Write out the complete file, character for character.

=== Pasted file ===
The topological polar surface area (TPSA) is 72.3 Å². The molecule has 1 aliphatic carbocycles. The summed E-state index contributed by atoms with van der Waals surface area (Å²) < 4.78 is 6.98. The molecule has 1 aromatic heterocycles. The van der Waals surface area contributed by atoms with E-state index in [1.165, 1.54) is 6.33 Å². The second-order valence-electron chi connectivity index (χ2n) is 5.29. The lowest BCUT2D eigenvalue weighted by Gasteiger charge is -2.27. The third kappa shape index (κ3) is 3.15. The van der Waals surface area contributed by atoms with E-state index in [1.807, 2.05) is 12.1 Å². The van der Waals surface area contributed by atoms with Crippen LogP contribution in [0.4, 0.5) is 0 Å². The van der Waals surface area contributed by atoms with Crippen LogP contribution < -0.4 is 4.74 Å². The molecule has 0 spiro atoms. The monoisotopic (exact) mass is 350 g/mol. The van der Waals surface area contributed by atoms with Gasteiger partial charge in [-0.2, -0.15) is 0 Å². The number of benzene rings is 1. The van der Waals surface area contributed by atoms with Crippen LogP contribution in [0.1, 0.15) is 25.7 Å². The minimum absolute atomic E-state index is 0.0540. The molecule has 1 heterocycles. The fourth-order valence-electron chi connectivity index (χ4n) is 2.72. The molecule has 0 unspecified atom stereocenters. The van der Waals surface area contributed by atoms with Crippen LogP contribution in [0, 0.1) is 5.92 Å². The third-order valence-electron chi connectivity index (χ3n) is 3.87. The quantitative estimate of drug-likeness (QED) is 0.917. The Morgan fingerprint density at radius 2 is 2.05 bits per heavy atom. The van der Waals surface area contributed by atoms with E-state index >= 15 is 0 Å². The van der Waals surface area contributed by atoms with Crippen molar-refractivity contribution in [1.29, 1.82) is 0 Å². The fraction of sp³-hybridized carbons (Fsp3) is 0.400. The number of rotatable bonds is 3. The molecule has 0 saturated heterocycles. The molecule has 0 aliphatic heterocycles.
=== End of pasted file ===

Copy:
The topological polar surface area (TPSA) is 72.3 Å². The molecule has 1 aliphatic carbocycles. The summed E-state index contributed by atoms with van der Waals surface area (Å²) < 4.78 is 6.98. The molecule has 1 aromatic heterocycles. The van der Waals surface area contributed by atoms with E-state index in [1.165, 1.54) is 6.33 Å². The second-order valence-electron chi connectivity index (χ2n) is 5.29. The lowest BCUT2D eigenvalue weighted by Gasteiger charge is -2.27. The third kappa shape index (κ3) is 3.15. The van der Waals surface area contributed by atoms with E-state index in [1.807, 2.05) is 12.1 Å². The van der Waals surface area contributed by atoms with Crippen LogP contribution in [0.4, 0.5) is 0 Å². The van der Waals surface area contributed by atoms with Crippen LogP contribution < -0.4 is 4.74 Å². The molecule has 0 spiro atoms. The monoisotopic (exact) mass is 350 g/mol. The van der Waals surface area contributed by atoms with Gasteiger partial charge in [-0.2, -0.15) is 0 Å². The number of benzene rings is 1. The van der Waals surface area contributed by atoms with Crippen LogP contribution in [0.1, 0.15) is 25.7 Å². The minimum absolute atomic E-state index is 0.0540. The molecule has 1 heterocycles. The fourth-order valence-electron chi connectivity index (χ4n) is 2.72. The molecule has 0 unspecified atom stereocenters. The van der Waals surface area contributed by atoms with Crippen LogP contribution in [0, 0.1) is 5.92 Å². The third-order valence-electron chi connectivity index (χ3n) is 3.87. The quantitative estimate of drug-likeness (QED) is 0.917. The Morgan fingerprint density at radius 2 is 2.05 bits per heavy atom. The van der Waals surface area contributed by atoms with E-state index >= 15 is 0 Å². The van der Waals surface area contributed by atoms with Crippen molar-refractivity contribution in [1.29, 1.82) is 0 Å². The fraction of sp³-hybridized carbons (Fsp3) is 0.400. The number of rotatable bonds is 3. The molecule has 0 saturated heterocycles. The molecule has 0 aliphatic heterocycles.